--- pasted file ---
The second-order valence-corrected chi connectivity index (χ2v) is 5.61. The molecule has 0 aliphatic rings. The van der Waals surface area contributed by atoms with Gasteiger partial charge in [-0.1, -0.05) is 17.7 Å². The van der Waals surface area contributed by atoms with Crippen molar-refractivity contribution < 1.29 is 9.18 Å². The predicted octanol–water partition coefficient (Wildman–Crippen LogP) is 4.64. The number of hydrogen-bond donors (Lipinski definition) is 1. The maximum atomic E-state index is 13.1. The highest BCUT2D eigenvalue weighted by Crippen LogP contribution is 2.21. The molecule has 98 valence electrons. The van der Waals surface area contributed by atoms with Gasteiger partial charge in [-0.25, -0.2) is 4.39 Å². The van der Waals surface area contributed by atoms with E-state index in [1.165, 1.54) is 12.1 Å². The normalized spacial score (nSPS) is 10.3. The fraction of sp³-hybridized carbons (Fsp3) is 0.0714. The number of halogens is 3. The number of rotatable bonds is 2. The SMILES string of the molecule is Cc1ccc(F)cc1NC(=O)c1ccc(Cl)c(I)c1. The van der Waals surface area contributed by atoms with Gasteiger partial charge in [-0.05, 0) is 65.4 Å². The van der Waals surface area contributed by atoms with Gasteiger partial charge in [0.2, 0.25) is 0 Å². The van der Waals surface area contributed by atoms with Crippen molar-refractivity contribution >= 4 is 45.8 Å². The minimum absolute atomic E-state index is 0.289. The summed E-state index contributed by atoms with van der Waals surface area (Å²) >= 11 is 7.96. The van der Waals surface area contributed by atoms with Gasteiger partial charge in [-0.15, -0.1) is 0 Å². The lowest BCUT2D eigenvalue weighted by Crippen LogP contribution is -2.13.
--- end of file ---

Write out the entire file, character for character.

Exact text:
The second-order valence-corrected chi connectivity index (χ2v) is 5.61. The molecule has 0 aliphatic rings. The van der Waals surface area contributed by atoms with Gasteiger partial charge in [-0.1, -0.05) is 17.7 Å². The van der Waals surface area contributed by atoms with Crippen molar-refractivity contribution < 1.29 is 9.18 Å². The predicted octanol–water partition coefficient (Wildman–Crippen LogP) is 4.64. The number of hydrogen-bond donors (Lipinski definition) is 1. The maximum atomic E-state index is 13.1. The highest BCUT2D eigenvalue weighted by Crippen LogP contribution is 2.21. The molecule has 98 valence electrons. The van der Waals surface area contributed by atoms with Gasteiger partial charge in [-0.25, -0.2) is 4.39 Å². The van der Waals surface area contributed by atoms with E-state index in [1.165, 1.54) is 12.1 Å². The normalized spacial score (nSPS) is 10.3. The fraction of sp³-hybridized carbons (Fsp3) is 0.0714. The number of halogens is 3. The number of rotatable bonds is 2. The SMILES string of the molecule is Cc1ccc(F)cc1NC(=O)c1ccc(Cl)c(I)c1. The van der Waals surface area contributed by atoms with Gasteiger partial charge in [-0.05, 0) is 65.4 Å². The van der Waals surface area contributed by atoms with Gasteiger partial charge in [0.2, 0.25) is 0 Å². The van der Waals surface area contributed by atoms with Crippen molar-refractivity contribution >= 4 is 45.8 Å². The minimum absolute atomic E-state index is 0.289. The summed E-state index contributed by atoms with van der Waals surface area (Å²) >= 11 is 7.96. The van der Waals surface area contributed by atoms with Gasteiger partial charge in [-0.15, -0.1) is 0 Å². The lowest BCUT2D eigenvalue weighted by Crippen LogP contribution is -2.13.